There's a lot of talk about the large, bloated nature of E3, and it is both of those things. On the other hand, you can find some great stuff and have a wonderful time if you look for three things. The good news for developers is that they're relatively easy to add to your booth experience.
Forget the expensive statues and the giant displays, get rid of the long waits to get that perfect photo-opportunity with a plastic version of a character from the game or, even worse, someone dressed up in cosplay for that character, and just focus on providing the press with an interesting game, enough time to get a good sense for what the game wants to do and whether or not it's on its way to fulfilling that goal, and then give us time with a developer or someone who is intimately familiar with the development of the game.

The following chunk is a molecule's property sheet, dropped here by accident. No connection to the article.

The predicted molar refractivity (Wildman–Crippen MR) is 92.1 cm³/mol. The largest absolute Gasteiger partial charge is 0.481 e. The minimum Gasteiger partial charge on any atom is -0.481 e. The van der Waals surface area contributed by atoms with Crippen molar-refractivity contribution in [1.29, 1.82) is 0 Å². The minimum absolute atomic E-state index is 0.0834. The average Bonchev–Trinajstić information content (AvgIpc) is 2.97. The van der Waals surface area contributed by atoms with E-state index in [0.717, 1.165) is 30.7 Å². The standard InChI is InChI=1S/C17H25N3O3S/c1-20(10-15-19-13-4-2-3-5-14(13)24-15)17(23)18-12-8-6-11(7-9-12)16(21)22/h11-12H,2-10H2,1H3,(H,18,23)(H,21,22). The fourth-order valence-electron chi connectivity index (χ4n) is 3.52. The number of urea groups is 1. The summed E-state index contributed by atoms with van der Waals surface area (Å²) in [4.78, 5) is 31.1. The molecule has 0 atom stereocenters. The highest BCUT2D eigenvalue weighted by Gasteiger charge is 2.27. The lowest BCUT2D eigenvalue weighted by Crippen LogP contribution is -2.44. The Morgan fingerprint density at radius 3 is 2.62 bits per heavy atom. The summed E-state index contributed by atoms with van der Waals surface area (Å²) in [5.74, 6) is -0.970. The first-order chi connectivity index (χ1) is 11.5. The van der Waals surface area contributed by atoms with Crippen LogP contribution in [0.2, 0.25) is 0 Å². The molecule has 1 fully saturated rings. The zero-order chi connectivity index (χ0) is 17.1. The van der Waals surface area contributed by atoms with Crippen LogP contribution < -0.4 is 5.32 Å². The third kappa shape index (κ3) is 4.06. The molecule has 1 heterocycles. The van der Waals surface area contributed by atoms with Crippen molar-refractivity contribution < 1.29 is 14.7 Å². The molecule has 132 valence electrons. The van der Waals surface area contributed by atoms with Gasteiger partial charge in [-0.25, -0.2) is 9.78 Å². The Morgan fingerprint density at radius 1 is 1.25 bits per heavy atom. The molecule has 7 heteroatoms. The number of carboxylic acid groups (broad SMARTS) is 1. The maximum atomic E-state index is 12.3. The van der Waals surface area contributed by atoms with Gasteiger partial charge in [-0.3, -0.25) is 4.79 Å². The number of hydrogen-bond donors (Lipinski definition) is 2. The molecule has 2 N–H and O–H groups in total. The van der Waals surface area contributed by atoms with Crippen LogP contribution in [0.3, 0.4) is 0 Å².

The rest of the distractions have use when it comes to fansites, retail buyers and people who are just taken in by the peripheral madness of the show, but all we need is an interesting game, time to play that game, and someone to talk to. It's not much, but you'd be surprised how many developers mess these ideas up.
Also, don't wear your Google Glass in the press room. C'mon.